Minister of Justice and Attorney General, Senator Hon. Dorothy Lightbourne, has insisted that her testimony on the extradition of Christopher "Dudus" Coke has been truthful, and that she has not made any error in the details.

Miss Lightbourne was the subject of intense cross examination Tuesday (March 8) by People’s National Party (PNP) lead attorney, K.D. Knight, as the Commission of Enquiry into the extradition continued at the Jamaica Conference Centre, downtown Kingston.  

Mr. Knight asked the Justice Minister whether she accepted Lieutenant Colonel Patrick Cole’s testimony that he did not speak to her over the phone in August, 2009.

“A gentleman spoke to me. A male voice spoke to me, I didn’t see to whom I was speaking,” she responded. “He came on and said he was Cole, so if he said it’s not him, I don’t know.”

The Justice Minister testified that she was having a telephone conversation with Deputy Director of Public Prosecution, Lisa Palmer Hamilton, when she was told that Lt. Col. Cole wished to speak with her.

“So if Mr. Cole says he didn’t speak with you, he could be quite correct and you mistaken?” asked Mr. Knight. Miss Lightbourne, however, stuck to her testimony that she spoke with a man who identified himself as Lt. Col. Cole on the day in question and had no reason to question whether he wasn’t who he said he was.

“That conversation did take place, Mr. Commissioner,” she insisted.

Mr. Knight also asked Miss Lightbourne if she had any idea why Lt. Col. Cole would have spoken to her and then denied it.

“I believe it is, as I said to him, ‘you have no part in this process, you should not be involved at this stage,” she responded.

“Requests for extradition must be by diplomatic channel. He has no part to play in it at any stage, as far as I am concerned,” the Attorney General stated.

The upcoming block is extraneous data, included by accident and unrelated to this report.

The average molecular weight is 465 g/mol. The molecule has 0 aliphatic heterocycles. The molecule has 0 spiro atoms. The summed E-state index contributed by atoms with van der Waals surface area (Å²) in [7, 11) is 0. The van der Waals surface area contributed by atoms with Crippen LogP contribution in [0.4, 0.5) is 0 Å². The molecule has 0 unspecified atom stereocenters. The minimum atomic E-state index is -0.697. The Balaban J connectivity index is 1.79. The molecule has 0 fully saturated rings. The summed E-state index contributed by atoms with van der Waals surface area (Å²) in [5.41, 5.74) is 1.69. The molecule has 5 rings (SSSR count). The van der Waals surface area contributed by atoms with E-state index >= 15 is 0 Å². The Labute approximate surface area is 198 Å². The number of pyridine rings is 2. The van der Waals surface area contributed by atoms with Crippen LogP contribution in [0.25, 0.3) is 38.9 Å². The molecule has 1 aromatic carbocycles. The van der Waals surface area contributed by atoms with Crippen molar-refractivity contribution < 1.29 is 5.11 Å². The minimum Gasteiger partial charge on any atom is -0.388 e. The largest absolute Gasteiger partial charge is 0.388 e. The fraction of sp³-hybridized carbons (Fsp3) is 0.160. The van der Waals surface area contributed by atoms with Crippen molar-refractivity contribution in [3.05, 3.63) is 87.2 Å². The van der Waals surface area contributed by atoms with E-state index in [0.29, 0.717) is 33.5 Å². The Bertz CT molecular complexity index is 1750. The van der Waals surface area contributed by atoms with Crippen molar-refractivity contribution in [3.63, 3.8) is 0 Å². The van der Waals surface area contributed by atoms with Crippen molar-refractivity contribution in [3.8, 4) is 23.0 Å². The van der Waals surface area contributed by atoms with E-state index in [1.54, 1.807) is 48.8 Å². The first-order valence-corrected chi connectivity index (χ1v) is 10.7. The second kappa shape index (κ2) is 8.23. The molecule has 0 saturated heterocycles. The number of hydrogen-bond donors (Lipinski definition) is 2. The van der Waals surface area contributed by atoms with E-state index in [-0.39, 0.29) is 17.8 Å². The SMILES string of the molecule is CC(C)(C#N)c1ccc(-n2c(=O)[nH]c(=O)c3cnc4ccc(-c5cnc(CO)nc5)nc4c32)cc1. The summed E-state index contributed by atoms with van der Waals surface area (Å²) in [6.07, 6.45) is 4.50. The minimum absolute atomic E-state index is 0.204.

She also told the Commission that Lt. Col. Cole told her that he had a copy of the extradition request, even before she had received an authentic request through the diplomatic channels.

“Then I said to him, you’re not involved, you should not be. The procedure is wrong, it is being reversed…”  Senator Lightbourne testified.

The Justice Minister also maintained, despite Mr. Knight’s insistence, that she was not aware of the involvement of U.S. law firm, Manatt, Phelps and Phillips, until after it was raised in Parliament by Opposition MP, Dr. Peter Phillips. She also insisted that she was never informed that the law firm was retained by the Jamaica Labour Party (JLP).

She said Solicitor General, Douglas Leys, told her he met with U.S. lawyers, following his December 2009 meeting in Washington D.C., but she wasn’t aware of the name of the firm until it was mentioned in Parliament in March 2010.

Miss Lightbourne is expected to be further cross examined on Thursday (March 10), when the Enquiry continues.

Attorney at Law, Hugh Small, asked when would Prime Minister Bruce Golding be required to give evidence, as any further delay may force him to cancel several international commitments.

“As things are going now it is apparent that in order to fulfil his desire to give evidence before the Commission of Enquiry, he may have to cancel international commitments that he has undertaken in his capacity as Prime Minister,” stated Mr. Small.

“These appointments include him meeting with his counterparts. It also has to deal with him taking advantage of diplomatic opportunities in the interest of the country, and it also has to deal with promotion of investments that will be of paramount importance to the economic welfare of all the Jamaican people,” Mr. Small added.

Chairman of the Commission, Emil George, said that the Prime Minister might be required to testify on Monday or Tuesday of next week.



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